Can Detroit stars dance?

Karie Ross Dombrowski’s husband is too busy running the Detroit Tigers to take a bunch of dance lessons, and he’s a private sort of public figure anyway, so he volunteered his wife.

Now she’s a day away from Dancing with Detroit’s Stars, and she cheerfully concedes, “I’m absolutely terrified.”

Dombrowski has been a sports anchor on ESPN and a cheerleader at the University of Oklahoma, where that’s probably a more prominent job than governor. But back then, she was young and fearless and flexible. Now, at 51, “I don’t know that I’ve done my entire routine once without messing up.”

The occasion is the annual Detroit Historical Society Ball at the Argonaut Building in Detroit. The Detroit Historical Museum and Dossin Great Lakes Museum are wonderful places, but you can’t get a large group of people to dress up and buy $300 tickets to look at photos of the Edmund Fitzgerald on a Friday night.

Ballroom dancing, though, is hot stuff. Celebrities get big ratings doing it on ABC, and it’s started trickling down to local fundraisers.

It sounds like huge fun … until you’re the one in the spotlight.

“If you’d told me at the beginning how hard it was,” says Stacey DuFord of WOMC-FM (104.3) and WWJ-TV (Channel 62), “I never would have started.”

“My sincere prayer,” says attorney Norman Yatooma, “is that I just not embarrass my wife.”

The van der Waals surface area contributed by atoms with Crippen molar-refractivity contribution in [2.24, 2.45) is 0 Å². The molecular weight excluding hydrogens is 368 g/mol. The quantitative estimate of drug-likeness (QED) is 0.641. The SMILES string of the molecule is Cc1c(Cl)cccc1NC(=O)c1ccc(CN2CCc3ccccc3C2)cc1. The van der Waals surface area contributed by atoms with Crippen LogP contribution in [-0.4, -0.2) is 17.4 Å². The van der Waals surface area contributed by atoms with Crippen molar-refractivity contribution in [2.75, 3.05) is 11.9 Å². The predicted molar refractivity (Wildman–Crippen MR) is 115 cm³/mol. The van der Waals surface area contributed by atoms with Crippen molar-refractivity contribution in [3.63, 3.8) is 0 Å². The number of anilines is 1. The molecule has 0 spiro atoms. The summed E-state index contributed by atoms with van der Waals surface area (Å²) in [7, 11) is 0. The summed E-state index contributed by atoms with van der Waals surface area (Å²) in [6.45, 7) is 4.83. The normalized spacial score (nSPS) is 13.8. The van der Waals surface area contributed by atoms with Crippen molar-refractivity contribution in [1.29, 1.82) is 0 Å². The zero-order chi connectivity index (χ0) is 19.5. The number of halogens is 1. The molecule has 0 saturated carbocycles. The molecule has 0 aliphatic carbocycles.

It’s only dancing. Most everyone has done it. But faking a foxtrot at a wedding is a lot different from slipping out of your comfort zone and around the floor with strangers watching.

At least no one will shoot video with a cell phone and post it on YouTube … will they?


Alicia Smith paired with pro

Morning anchor Alicia Smith of WXYZ-TV (Channel 7) will do the tango. Dombrowski saw her practicing and declared her perfect.

Like all but one or two of the eight sacrificial dancers, Smith is paired with a pro from the Fred Astaire Studios of Bloomfield Hills. Yatooma, when not busy deposing ex-Mayor Kwame Kilpatrick in the Tamara Greene civil suit, has been rehearsing with his wife, Nicole.

They have four daughters between 7 months and 8 years old, so every practice session is like a date night. “In comparison to me,” he says, “she looks like a pro.”

On the plus side, she’s the highest authority he’ll have to answer to if he steps on her foot. “Nobody can hold me in contempt of court,” he points out. “Nobody can sanction me or throw me in jail.”

The Dombrowskis are bringing a two-table rooting section that will include their 12- and 10-year-olds, Darby and Landon.

They’re the only judges Karie Dombrowski is letting herself think about.

“They’re either going to be very proud of me,” she says, “or very embarrassed. I don’t know which one.”

East Coast or West Coast?

Dombrowski is doing the East Coast swing and says she has no idea how it’s different from the West Coast swing. Yatooma is doing the West Coast swing and says he has only a vague idea about how it’s different from Joe Montana’s old West Coast offense.

DuFord is doing the hustle — again.

She trotted it out in October for a similar event benefiting Habitat for Humanity. “Same routine,” she says of Friday, “different dress.”

Frank Beckmann of WJR-AM (760) was the emcee that first night. She remembers standing in front of everyone, waiting for the music to start, thinking, “What I wouldn’t give to trade places with Frank.”

“With this one,” DuFord says, “now I know I’m going to live, so I’ll be fine.”

Mortified, perhaps — but otherwise just dandy.

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